You would think that an accounting firm would have a strong grasp on the concept of margins. Yet I see so many firms that could do so much more to boost theirs.

A company’s profit margin is one of the main indicators of its health.

That’s accounting 101. It’s so obvious that a healthy margin means a healthy business.

And yet, I see so many accounting firms failing to raise their margins. Sure, they’re great at helping other businesses understand their numbers. But when it comes to dealing with their own margins, so many firms struggle.

There are all sorts of reasons why this might happen.

Maybe you’re trying to scale and the cost of growth cuts into your profits.

Perhaps you’re paying your people so much that you’re not seeing great returns from the business that you do.

And here’s the most common one…

You’re just not charging enough for the value that you offer.

That’s the situation that I’m looking to help you change with this article. By the time you’ve finished reading, you’ll know what to do to boost those all-important margins.

The end result?

You’ll have a business that’s making thousands more dollars every month. 

But to get there, you’re going to have to make some changes. Your firm has to change how it charges and it needs to follow some steps to boost its margins.

Let’s start with the biggest change of all.

Raising Prices

The Move to Value-Based Pricing

Most accounting firms complete a service and then charge for the hours that they’ve worked.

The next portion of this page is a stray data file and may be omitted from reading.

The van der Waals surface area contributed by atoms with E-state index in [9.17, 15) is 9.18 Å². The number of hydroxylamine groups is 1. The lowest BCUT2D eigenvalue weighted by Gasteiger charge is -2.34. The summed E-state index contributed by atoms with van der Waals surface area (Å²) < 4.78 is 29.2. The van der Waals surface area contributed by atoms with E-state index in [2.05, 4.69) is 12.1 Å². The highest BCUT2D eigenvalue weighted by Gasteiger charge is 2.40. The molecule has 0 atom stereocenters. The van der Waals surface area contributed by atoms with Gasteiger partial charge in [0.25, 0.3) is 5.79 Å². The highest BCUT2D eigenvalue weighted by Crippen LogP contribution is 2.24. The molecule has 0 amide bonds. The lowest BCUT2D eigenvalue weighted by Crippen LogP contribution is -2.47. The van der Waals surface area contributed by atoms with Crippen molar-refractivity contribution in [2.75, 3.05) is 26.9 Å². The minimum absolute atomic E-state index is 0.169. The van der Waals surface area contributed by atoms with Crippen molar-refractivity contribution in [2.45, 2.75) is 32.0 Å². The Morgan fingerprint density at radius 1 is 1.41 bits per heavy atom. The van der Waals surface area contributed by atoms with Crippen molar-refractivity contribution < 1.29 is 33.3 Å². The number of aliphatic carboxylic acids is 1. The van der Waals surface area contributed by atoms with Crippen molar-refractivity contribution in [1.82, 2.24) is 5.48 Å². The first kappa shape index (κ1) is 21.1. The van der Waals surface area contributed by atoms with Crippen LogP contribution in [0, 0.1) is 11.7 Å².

It’s a transactional relationship.

You deliver something that the client wants and get paid in return.

There are a couple of problems with this model. For one, your clients see you as just another service provider. That means they can be on the lookout for someone who can provide the same services for less.

The second relates more directly to your profit margins.

This traditional model rarely reflects the true value that you’re bringing to the client’s business.

Maybe you’re working more hours than you’re charging for. Maybe something that you’ve done has saved the client hundreds of thousands of dollars.

With the traditional model, none of that matters. You have a set price per hour that doesn’t change.

It’s time to make a change.

And that change starts with the shift towards value-based pricing.

With this model, you tell the client what they’ll pay up front. You may even accept the payment for your services at the beginning of the relationship.

To do that, you have to show the client the true value of what you’re doing for them. Help them to see the huge changes that working with you will create for their business.

That’s the key to getting your average hourly rate (AHR) up. And of course, a higher AHR means stronger profit margins.

Of course, making that big change alone isn’t enough to give your firm a big boost. There are six more steps that I want you to follow that will improve your profit margins.

Step #1 – Increase Your Charge Rates

Let’s start with what you’re probably doing right now.

Most firms have a pretty good grasp of what their AHR is. They’re also pricing in arrears. This means you’re setting the price after completing the work based on how many hours you do. And of course, the client’s paying that price after the completion of the work and receipt of the invoice.

That probably sounds familiar to you because it’s the traditional model in a nutshell.

And I’m willing to bet that your AHR isn’t where you want it to be right now.

That brings us to your first step – raise your charge rates.

Raise them by 15% – 25% across the board right now.

Yes, it sounds a little scary and you may think that your clients will question it. But the truth is that many of them won’t even notice. And if you’re confident in the value that you offer, you don’t have to worry about any blowback.

Here’s the real effect of this change.

Let’s say that your current AHR stands at $200 and you’re doing 8,000 hours client hours.

At a new AHR of $230, that 15% increase to your charge rate just netted you a cool $240,000 profit. And you haven’t had to change a thing to the business yet.

Step #2 – Introduce Some New Services

That simple change hasn’t altered your pricing structure just yet.